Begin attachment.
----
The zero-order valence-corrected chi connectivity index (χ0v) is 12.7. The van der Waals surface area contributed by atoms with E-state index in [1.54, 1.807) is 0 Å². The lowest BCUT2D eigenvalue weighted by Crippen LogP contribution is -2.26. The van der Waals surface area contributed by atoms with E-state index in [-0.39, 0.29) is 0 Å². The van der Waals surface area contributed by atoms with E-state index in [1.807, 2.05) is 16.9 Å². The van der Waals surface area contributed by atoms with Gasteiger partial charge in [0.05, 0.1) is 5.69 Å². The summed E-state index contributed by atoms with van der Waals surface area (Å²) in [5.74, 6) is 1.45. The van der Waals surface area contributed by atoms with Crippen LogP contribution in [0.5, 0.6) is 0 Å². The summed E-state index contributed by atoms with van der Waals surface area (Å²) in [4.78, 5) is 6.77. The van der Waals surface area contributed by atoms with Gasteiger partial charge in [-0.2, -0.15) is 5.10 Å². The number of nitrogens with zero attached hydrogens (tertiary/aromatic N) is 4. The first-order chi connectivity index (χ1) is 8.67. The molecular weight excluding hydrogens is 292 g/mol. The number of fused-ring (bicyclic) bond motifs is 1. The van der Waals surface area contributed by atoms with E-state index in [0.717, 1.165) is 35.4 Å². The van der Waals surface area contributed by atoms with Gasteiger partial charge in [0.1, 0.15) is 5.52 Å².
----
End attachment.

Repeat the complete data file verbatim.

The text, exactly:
The zero-order valence-corrected chi connectivity index (χ0v) is 12.7. The van der Waals surface area contributed by atoms with E-state index in [1.54, 1.807) is 0 Å². The lowest BCUT2D eigenvalue weighted by Crippen LogP contribution is -2.26. The van der Waals surface area contributed by atoms with E-state index in [-0.39, 0.29) is 0 Å². The van der Waals surface area contributed by atoms with E-state index in [1.807, 2.05) is 16.9 Å². The van der Waals surface area contributed by atoms with Gasteiger partial charge in [0.05, 0.1) is 5.69 Å². The summed E-state index contributed by atoms with van der Waals surface area (Å²) in [5.74, 6) is 1.45. The van der Waals surface area contributed by atoms with Crippen LogP contribution in [0.5, 0.6) is 0 Å². The summed E-state index contributed by atoms with van der Waals surface area (Å²) in [4.78, 5) is 6.77. The van der Waals surface area contributed by atoms with Gasteiger partial charge in [-0.2, -0.15) is 5.10 Å². The number of nitrogens with zero attached hydrogens (tertiary/aromatic N) is 4. The first-order chi connectivity index (χ1) is 8.67. The molecular weight excluding hydrogens is 292 g/mol. The number of fused-ring (bicyclic) bond motifs is 1. The van der Waals surface area contributed by atoms with E-state index in [0.717, 1.165) is 35.4 Å². The van der Waals surface area contributed by atoms with Gasteiger partial charge in [0.1, 0.15) is 5.52 Å².